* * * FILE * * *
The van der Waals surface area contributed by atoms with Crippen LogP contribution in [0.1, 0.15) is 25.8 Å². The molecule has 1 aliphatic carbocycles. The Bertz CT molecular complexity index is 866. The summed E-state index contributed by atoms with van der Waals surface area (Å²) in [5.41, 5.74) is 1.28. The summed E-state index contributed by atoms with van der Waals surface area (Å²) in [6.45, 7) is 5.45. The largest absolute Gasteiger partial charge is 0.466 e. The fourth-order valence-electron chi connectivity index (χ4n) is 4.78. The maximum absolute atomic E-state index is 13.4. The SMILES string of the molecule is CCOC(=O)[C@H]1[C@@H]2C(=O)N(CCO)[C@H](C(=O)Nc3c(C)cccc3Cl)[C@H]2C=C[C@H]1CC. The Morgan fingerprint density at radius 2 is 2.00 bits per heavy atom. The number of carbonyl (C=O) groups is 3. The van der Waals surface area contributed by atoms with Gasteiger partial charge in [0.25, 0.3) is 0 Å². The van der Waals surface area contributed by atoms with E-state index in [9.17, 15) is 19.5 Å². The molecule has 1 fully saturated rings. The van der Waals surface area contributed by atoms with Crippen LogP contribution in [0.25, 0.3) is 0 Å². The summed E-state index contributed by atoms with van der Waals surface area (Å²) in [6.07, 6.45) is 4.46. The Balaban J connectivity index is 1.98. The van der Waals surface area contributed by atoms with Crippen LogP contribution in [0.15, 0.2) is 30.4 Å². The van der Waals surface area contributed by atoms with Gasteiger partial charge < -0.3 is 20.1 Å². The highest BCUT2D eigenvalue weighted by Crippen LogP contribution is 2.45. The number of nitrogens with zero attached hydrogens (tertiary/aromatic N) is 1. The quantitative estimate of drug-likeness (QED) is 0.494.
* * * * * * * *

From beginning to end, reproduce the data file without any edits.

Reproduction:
The van der Waals surface area contributed by atoms with Crippen LogP contribution in [0.1, 0.15) is 25.8 Å². The molecule has 1 aliphatic carbocycles. The Bertz CT molecular complexity index is 866. The summed E-state index contributed by atoms with van der Waals surface area (Å²) in [5.41, 5.74) is 1.28. The summed E-state index contributed by atoms with van der Waals surface area (Å²) in [6.45, 7) is 5.45. The largest absolute Gasteiger partial charge is 0.466 e. The fourth-order valence-electron chi connectivity index (χ4n) is 4.78. The maximum absolute atomic E-state index is 13.4. The SMILES string of the molecule is CCOC(=O)[C@H]1[C@@H]2C(=O)N(CCO)[C@H](C(=O)Nc3c(C)cccc3Cl)[C@H]2C=C[C@H]1CC. The Morgan fingerprint density at radius 2 is 2.00 bits per heavy atom. The number of carbonyl (C=O) groups is 3. The van der Waals surface area contributed by atoms with Gasteiger partial charge in [0.25, 0.3) is 0 Å². The van der Waals surface area contributed by atoms with E-state index in [9.17, 15) is 19.5 Å². The molecule has 1 fully saturated rings. The van der Waals surface area contributed by atoms with Crippen LogP contribution in [0.25, 0.3) is 0 Å². The summed E-state index contributed by atoms with van der Waals surface area (Å²) in [6.07, 6.45) is 4.46. The Balaban J connectivity index is 1.98. The van der Waals surface area contributed by atoms with Crippen LogP contribution in [0.15, 0.2) is 30.4 Å². The van der Waals surface area contributed by atoms with Gasteiger partial charge < -0.3 is 20.1 Å². The highest BCUT2D eigenvalue weighted by Crippen LogP contribution is 2.45. The number of nitrogens with zero attached hydrogens (tertiary/aromatic N) is 1. The quantitative estimate of drug-likeness (QED) is 0.494.